He knows both my COs from MILWAUKEE (AOR-2). Just a normal guy, with a ball cap with embroidered pilot wings, sitting in a cafe on a beach near the gulf.

I got invited to attended regularly. I’m honored. I’m hoping they will entrust me with some sea stories, and actual reports of the times as they were.

Today, enroute the innards of where America now does business (Panera Bread), I stopped to intorduce myself to a man with a “Vietnam Veteran” ball cap. Started as a “Deck Ape,” became and EM, then the S2 Ensign decided he could cut hair and he became the Ship’s Barber on USS PURVIS (DD-707). Left after on hitch, got his electrical engineering degree and worked building big plants all around the Middle East and even worked for President Johnson, he proudly told me. He has my card and an offer to call and get a free cup of coffee out of me for the price of a few sea stories. I thanked his wife for allowing me to share him for a few minutes, which I do to acknowledge them allowing my random interruptions. She smiled and told me it was alright.

I look forward to what ever phone calls come my way, hoping to catch some first person stories I can share, or just keep to myself and know I heard a bit of real history or two.

Category: Maritime Matters, Military, Military History, Navy | Comments Off on Monday Maritime Matters

Monday Maritime Matters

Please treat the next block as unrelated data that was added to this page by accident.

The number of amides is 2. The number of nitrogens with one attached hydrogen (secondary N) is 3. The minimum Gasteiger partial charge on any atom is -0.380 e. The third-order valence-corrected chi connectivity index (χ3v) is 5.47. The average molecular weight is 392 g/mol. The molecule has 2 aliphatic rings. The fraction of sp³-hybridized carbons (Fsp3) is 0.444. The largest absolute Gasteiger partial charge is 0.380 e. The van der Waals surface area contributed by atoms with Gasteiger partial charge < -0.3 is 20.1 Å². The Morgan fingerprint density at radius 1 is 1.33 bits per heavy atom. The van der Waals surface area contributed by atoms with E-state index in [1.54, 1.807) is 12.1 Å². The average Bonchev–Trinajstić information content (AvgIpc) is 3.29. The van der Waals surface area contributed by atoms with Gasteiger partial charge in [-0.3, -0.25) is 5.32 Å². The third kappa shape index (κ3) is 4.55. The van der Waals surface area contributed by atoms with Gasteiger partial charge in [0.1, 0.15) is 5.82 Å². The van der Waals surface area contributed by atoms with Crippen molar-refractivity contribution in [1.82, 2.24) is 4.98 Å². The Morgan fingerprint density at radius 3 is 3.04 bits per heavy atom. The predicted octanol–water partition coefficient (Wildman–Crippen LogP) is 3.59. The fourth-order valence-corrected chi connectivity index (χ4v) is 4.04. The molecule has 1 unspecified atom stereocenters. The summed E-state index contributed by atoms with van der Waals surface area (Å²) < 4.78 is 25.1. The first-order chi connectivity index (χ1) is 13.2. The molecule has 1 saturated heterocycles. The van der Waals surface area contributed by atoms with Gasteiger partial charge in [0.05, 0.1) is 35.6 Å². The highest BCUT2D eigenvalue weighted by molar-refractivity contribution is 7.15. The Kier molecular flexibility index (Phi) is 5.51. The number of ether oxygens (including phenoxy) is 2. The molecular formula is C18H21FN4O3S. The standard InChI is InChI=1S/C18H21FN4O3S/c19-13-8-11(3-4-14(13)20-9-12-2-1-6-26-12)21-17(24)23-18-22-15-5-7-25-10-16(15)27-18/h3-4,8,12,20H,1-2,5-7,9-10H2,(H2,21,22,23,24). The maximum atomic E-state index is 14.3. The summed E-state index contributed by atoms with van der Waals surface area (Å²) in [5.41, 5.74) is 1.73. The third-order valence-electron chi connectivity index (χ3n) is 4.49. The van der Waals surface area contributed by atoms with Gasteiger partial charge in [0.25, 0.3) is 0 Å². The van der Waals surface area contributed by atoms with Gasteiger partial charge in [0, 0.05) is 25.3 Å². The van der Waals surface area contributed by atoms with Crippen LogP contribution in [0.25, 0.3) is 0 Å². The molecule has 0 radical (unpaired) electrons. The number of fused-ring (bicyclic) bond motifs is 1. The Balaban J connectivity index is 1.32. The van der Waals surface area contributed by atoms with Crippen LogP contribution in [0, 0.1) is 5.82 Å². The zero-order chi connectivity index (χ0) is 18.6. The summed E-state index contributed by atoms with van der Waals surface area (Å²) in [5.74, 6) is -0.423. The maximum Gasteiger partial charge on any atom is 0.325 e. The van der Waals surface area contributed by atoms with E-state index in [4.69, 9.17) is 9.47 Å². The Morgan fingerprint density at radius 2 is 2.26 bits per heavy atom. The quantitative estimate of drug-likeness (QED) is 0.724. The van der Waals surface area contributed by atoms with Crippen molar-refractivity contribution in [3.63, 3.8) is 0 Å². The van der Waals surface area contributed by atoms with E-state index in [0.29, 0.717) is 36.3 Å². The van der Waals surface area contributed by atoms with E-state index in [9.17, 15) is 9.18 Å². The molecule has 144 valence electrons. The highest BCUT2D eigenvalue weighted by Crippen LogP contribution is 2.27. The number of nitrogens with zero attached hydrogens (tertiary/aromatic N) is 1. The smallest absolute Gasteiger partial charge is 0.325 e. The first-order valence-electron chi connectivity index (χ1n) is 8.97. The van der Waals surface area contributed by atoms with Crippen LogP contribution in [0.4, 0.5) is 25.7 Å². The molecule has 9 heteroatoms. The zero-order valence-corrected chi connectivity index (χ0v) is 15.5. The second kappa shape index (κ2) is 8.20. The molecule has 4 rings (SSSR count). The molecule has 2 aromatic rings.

July 27th, 2009 by xformed

Blogging has been light, but today, while checking the normal places, I find a picture posted by my virtual shipmate, SteelJaw Scribe, showing one of my haze gray homes about to get hit by 2 2.75″ rockets from a Mexican Navy helicopter.

CONOLLY (DD-979) absorbing naval gunfire during SINKEX 4/29/2009

USS CONOLLY (DD-979) was sunk 4/29/2009 off Jacksonville, FL as part of the UNITAS 50 multinational exercise. She was my “home” from late September, 1983 until early May 1985. I served as the Engineer Officer on my first Department Head assignment. Reading that link, I’m proud to see, even without a responding combat system and damage control teams, it sure took a lot of ordnance to put he down. Sure the “BUFFs” were laid on for some high altitude fun with Harpoons, but CONOLLY was gone by then. More info on the entire exercise, to include the other SINKEX photos, are here.

Update 8/18/2009: Found the YouTube post by a very uppity USS DONALD COOK Crew. None the less, she took a beating and keep aflaot. She sure made them earn their pay, while giving them valuable anti-Surface warfare experience. Let’s go to the video!

embedded by Embedded Video

Back to the original post:

The picture at SteelJaw’s place, of course started the nostalgia engine running. Irony: I stepped aboard CONOLLY in the middle of UNITAS XXIV. She went to her demise during UNITAS L. The next thought: USS CONOLLY was to be the one DD-963 to be preserved, and not sunk. The plan was for CONOLLY to become a museum in the Great Lakes area. A lot of energy had been put towards that goal, but last year, the game plan changed. Given that determination, the PAUL F FOSTER (DD-964) is currently the Self Defense Test Ship out at Port Hueneme, CA, and is the one last hope of a single DD-963 hull, of the 31 built to replace the GEARING Class destroyers from WWII.

The SPRUANCE Class was built to stay in service for sometime, and having commissioned DD-984, USS LEFTWICH, the 22nd hull of the class, there were many open spaces on the ship for future growth. They even named them as such, and most ships had made the “EW Growth Area #2” the main ships’ classroom on the 03 Level aft of the bridge. Years later, as I inspected the combat systems readiness of the Atlantic Fleet, I saw those spaces mostly full of equipment, taken over by OUTBOARD installations and various other new gear.